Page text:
Don’t ignore omega-3 for mood and behaviour, say UK experts

By Lorraine Heller

- Last updated on GMT

Related tags Nutrition

Academic and nutrition experts in the UK are calling for an increased focus on the benefits of omega-3 in mood and behaviour, especially in children, as a lack of consistent research is stunting potential in the field.

The resounding message that came out of a Food and Behaviour (FAB) research conference held in Oxford last week was the need for more funding for additional scientific studies.

“Omega-3s are precious nutrients that have never reached such historically low levels in our diets. We cannot ignore the physical health risks to children from a poor nutritional diet as they are all too visible. What’s less visible is the damage to their brains,”​ said Dr Alex Richardson, a research scientist at the University of Oxford and founder and director of FAB.

Dr Richardson and other speakers highlighted the studies that have so far indicated the crucial role of omega-3 in improving behaviour, learning and mood disorders.

Potential benefits of the fatty acids include a reduction in violent or impulsive behaviour, improvements in neurodevelopmental disorders in children (such as ADHD, dyslexia, dyspraxia and autism), as well as improvements or even prevention of adult psychiatric disorders (such as schizophrenia, bipolar disorder, anxiety disorders and depression).

A number of randomized controlled trials – the gold standard in the scientific world – have demonstrated some of these benefits, explained the speakers. However, the results cannot be compared and confirmed through systematic reviews or meta-analyses because the studies are too differing – conducted in different populations and using different measures.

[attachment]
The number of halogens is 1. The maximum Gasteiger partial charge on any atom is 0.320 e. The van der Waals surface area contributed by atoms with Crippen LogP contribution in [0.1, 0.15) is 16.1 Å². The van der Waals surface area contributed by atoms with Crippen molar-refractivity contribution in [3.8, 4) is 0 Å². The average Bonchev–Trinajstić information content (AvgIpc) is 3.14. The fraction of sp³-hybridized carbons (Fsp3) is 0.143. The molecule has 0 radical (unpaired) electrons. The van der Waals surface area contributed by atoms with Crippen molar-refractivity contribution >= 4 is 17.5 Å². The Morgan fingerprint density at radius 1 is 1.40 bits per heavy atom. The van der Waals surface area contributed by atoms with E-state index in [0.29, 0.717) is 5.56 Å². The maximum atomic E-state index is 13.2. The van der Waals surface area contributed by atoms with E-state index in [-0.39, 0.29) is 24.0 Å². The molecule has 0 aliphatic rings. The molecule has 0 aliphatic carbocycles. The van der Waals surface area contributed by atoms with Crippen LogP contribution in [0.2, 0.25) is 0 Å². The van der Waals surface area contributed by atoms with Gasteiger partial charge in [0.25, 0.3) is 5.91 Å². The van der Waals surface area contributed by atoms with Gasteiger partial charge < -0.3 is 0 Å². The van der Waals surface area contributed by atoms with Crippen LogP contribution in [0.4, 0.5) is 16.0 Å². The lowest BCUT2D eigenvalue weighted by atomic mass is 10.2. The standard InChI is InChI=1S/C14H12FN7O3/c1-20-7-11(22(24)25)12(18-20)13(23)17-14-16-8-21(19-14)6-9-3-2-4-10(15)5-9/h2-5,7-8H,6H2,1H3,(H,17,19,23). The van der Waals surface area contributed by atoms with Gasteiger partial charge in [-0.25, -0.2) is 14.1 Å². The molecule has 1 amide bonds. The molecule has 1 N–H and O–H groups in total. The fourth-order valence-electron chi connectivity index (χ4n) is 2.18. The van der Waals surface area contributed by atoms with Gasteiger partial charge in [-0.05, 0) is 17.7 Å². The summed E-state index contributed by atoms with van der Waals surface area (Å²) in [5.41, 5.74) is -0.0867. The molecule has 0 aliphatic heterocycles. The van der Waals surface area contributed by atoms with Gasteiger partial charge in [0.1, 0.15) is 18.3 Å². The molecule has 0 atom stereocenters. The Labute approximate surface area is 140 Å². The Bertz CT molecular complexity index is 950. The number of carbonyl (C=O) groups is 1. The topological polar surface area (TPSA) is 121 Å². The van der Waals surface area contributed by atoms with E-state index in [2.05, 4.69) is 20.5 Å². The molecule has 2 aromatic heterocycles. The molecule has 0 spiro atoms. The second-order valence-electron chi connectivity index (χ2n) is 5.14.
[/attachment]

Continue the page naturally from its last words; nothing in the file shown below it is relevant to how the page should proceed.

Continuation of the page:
Ultimately, this means that regulatory authorities require more studies before the benefits can be recognised, but funds for these remain limited.

“Omega-3s do not work in the same way for everyone – we all agree that we need more studies. The department of education wants to see the results, but they don’t want to contribute anything,”​ said Dr Richardson.

“Stop setting the bar so high that there will never be enough evidence for us to do something about it,”​ she said.

Other speakers at the event – entitled Feeding Young Minds – ​included:

  • Professor Michael Crawford, director of brain chemistry and human nutrition at the London Metropolitan University, and consultant for WHO and FAO
  • Dr Paul Montgomery, director of the Centre for Evidence-Based Intervention, University of Oxford, and director of FAB research
  • Professor Jack Winkler, director of the Nutrition Policy Unit at London Metropolitan University, and director of the nutrition consultancy Food & Health Research
  • Dr Joseph Hibbeln, lead clinical investigator at the Unit on Nutrition in Psychiatry, NIAAA
  • Professor Malcolm Peet, consultant psychiatrist in the UK’s NHS (national health service), and former head of the University Department of Psychiatry, Sheffield
  • Professor John Stein, professor of neurophysiology at the University of Oxford, and chair of the Dyslexia Research Trust

The meeting was opened by Lord Rea, a former GP and chair of All-Party Food and Health Forum.

Related news

Show more

Related products

show more

Krill oil supports six key areas of healthy aging

Krill oil supports six key areas of healthy aging

Content provided by Aker BioMarine | 23-Feb-2024 | White Paper

The global population is getting older—according to WHO by 2050 the world’s population over 60 years will double and the population above 80 years will...

Nootropics Report 2.0: Brain Health Insights

Nootropics Report 2.0: Brain Health Insights

Content provided by dsm-firmenich | 20-Feb-2024 | Insight Guide

The brain health market is constantly growing and evolving, with more consumers looking for innovative ways to support total mind and body wellness.

Related suppliers

Follow us


View more